$99,380 TO HELP KEEP JACK FROST OUT OF KENTUCKY MEMORIAL HALL

$99,380 TO HELP KEEP JACK FROST OUT OF KENTUCKY MEMORIAL HALL

Kentucky Memorial Hall Committee members Margaret Ward, left, Executive Officer Chris Eveleigh, Kate Hedges, President Dan Ward, Northern Tablelands MP Adam Marshall, Treasurer Beatrice Bashford, Vice-President Fay Lulham and Gary Bashford outside the soon-to-be upgraded Kentucky Memorial Hall.

Tuesday, 5 May 2020

JACK Frost will no longer be a guest at Kentucky Memorial Hall with Northern Tablelands MP Adam Marshall today announcing a $99,380 State Government grant to prevent the building’s water pipes freezing in winter, keep the hall warm and to increase water security.

Mr Marshall said the funding would allow the local community hall committee modernise the hall’s plumbing system, ensuring water flows from the taps all-year-round.

“In the middle of winter it gets very cold in Kentucky, with temperatures regularly dropping below zero,” Mr Marshall said.

“While a big white frost may look impressive it does little for the plumbing at the hall with the pipes and pump, which are located below the floor, quite often freezing.

“This grant will allow the area between the hall’s floor and the ground to be infilled providing protection for the pipes from the cold.

“Infilling the cavity also offers the added bonus of improving the hall’s insulation keeping it warm inside.

“Funding will also be put towards repairing leaks in the roof over the main hall and kitchen. This will increase the amount of water able to be captured in two new tanks, increasing water security at the hall during prolonged dry periods.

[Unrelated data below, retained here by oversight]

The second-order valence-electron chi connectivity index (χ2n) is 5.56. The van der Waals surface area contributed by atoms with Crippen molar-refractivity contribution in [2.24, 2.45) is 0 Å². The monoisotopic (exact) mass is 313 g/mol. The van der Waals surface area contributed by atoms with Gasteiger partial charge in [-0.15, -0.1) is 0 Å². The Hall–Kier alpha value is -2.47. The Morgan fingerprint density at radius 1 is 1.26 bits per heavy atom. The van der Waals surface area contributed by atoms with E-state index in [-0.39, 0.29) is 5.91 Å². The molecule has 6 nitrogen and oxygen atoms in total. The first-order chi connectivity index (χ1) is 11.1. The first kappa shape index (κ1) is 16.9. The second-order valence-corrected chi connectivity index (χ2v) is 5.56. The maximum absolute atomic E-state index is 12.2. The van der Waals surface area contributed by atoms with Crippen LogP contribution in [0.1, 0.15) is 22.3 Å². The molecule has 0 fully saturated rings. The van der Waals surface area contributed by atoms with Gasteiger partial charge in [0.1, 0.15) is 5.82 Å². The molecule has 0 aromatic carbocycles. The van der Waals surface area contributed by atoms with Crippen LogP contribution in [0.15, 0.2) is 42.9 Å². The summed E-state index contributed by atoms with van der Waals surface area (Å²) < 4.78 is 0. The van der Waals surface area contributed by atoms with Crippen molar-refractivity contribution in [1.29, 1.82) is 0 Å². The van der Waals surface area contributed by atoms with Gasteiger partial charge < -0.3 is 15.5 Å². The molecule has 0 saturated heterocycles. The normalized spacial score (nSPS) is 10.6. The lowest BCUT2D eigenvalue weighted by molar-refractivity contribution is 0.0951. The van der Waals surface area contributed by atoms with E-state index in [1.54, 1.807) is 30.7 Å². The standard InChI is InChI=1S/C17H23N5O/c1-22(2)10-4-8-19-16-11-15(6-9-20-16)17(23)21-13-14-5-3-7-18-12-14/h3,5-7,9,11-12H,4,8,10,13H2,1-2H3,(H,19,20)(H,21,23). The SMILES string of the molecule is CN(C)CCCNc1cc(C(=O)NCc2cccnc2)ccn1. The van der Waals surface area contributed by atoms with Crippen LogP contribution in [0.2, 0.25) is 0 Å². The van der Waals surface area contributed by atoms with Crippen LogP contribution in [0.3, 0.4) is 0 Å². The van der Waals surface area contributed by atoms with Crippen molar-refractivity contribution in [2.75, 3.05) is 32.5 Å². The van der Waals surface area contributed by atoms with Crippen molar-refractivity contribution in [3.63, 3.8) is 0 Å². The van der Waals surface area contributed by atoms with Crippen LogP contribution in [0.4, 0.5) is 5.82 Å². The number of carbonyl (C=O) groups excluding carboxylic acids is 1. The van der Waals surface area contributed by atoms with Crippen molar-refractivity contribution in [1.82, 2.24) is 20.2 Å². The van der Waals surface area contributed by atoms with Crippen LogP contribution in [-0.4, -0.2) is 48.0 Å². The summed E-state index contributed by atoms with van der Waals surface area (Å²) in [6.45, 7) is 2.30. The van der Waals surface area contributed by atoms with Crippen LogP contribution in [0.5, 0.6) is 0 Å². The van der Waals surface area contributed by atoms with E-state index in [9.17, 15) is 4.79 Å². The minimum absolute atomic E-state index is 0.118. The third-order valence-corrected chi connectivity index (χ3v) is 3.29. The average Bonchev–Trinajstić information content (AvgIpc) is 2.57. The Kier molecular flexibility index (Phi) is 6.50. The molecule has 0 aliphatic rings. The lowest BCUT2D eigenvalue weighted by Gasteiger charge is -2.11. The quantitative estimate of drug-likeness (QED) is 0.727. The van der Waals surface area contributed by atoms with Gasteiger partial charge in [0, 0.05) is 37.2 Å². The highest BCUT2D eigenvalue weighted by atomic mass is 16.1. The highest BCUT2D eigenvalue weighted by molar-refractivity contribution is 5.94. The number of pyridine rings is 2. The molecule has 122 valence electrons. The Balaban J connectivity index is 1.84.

“The tanks will also act as a backup water supply for the Rural Fire Service during local fires.”

President of Kentucky Memorial Hall Dan Ward said fixing the roof would also help the preservation of a treasure trove of local history.

“Our grandparents and parents built the Kentucky Hall and it acts as a tribute to our pioneering past,” Mr Ward said.

“In its day Kentucky was renowned for its many apple and fruit orchards, many of which no longer exist. The Kentucky Hall is full of historic documents of that time as well as photographs of local returned service men and women.

“It’s been a priority of the hall committee to address the leaks in the roof as a means of protecting these important items from water damage.

“We would like to acknowledge Adam and the State Government for their ongoing support of our little hall.

“Raising such large amounts of money to upkeep the venue would be very difficult for us as a committee.”

Mr Marshall said the funds would also be used to give the building a fresh coat of paint.

“The Kentucky Hall is the centrepiece of the village and is utilised by a number of community groups like the mobile-preschool, Kentucky Progress Association, dancing groups and Landcare,” he said.

“Local painters have started to sand back the old boards and will repaint the building in heritage colours, ensuring it continues to be protected from the weather and looks its best for those who use it.”

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